“”No one has mapped her yet. That’s what we’re going to do, Ruth – reconnoiter her, bring back the shape of her.” …There was an awe in his voice that he wanted her to share. He recited names and caressed the page before moving the map to navigate the skin beneath the folds of her skirt. “West to east – imagine them. Cho Uyo, Gyangchungkang, Everest, Makalu, Kangchenjunga.” They were like spices on his tongue, on hers, tingling.””
George explains that the mountain was named for George Everest who was the surveyor general of India but died from malaria without seeing Everest. She is proud of George and wants him to write her “about everything.” He replies that she will be with him, “Every step of the way.”
They talk about the height of the mountain and Ruth says,
“How do they know?…How do they know how tall it is if no one’s been there?” She thinks about how she will wait for him while he goes and does “what he planned for and dreamed about the mountain.” And she asks again, H”How do they know?…Maybe it isn’t even the tallest.”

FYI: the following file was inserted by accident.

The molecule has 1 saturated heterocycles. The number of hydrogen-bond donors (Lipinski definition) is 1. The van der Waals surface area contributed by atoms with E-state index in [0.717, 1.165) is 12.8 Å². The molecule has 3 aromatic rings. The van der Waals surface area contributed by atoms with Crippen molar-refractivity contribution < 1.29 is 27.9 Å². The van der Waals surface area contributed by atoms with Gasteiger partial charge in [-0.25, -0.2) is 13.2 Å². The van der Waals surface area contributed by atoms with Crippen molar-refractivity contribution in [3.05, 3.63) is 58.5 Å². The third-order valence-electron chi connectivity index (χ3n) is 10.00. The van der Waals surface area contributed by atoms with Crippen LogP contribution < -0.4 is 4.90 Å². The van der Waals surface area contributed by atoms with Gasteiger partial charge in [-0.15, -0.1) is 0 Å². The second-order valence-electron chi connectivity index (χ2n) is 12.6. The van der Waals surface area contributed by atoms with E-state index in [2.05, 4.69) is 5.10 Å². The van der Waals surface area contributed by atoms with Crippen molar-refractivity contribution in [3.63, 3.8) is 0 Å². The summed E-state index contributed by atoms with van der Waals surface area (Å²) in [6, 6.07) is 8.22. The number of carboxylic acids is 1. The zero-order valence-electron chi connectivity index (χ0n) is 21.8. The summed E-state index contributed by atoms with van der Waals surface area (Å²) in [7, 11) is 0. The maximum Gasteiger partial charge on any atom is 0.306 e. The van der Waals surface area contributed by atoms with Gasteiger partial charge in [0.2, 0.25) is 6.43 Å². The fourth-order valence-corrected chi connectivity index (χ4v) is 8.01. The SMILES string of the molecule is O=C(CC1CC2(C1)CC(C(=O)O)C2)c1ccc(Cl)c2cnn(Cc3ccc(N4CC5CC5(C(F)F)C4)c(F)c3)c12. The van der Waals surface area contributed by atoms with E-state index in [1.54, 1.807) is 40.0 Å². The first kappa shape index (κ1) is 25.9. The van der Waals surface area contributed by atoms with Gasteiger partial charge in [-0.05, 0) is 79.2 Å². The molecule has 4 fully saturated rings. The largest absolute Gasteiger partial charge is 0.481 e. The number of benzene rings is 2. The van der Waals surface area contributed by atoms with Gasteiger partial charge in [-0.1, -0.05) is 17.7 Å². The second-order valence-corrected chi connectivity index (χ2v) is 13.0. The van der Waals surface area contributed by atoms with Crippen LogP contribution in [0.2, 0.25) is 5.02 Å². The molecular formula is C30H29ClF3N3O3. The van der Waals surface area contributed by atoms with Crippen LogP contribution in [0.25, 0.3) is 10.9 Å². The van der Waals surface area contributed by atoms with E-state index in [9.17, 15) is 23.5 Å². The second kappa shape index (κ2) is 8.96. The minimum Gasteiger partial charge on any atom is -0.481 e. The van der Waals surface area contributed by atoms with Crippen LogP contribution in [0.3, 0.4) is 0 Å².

“It has to be,” he said, his fingers lingering on the map. “”It has to be.”
Before he says his goodbyes to their three children and to Ruth, George carries out a ritual which endears him to readers everywhere: he tears out the last page of whatever book Ruth is reading and it goes with him. “Whatever book I am reading, no matter how close I am to finishing, I pace out the rest of the pages, reading slowly, timing the end with George’s return.” How can you not really like this pair of people?
Once George leaves, the reader learns more and more about the relationship through Ruth and through letters and memories of both Ruth and George. One night when the climbing team has sought refuge in a monastery to regroup: a monastery that is more than two thousand years old and where, one of the team members remarks, monks “have been praying here since long before Christ was born.”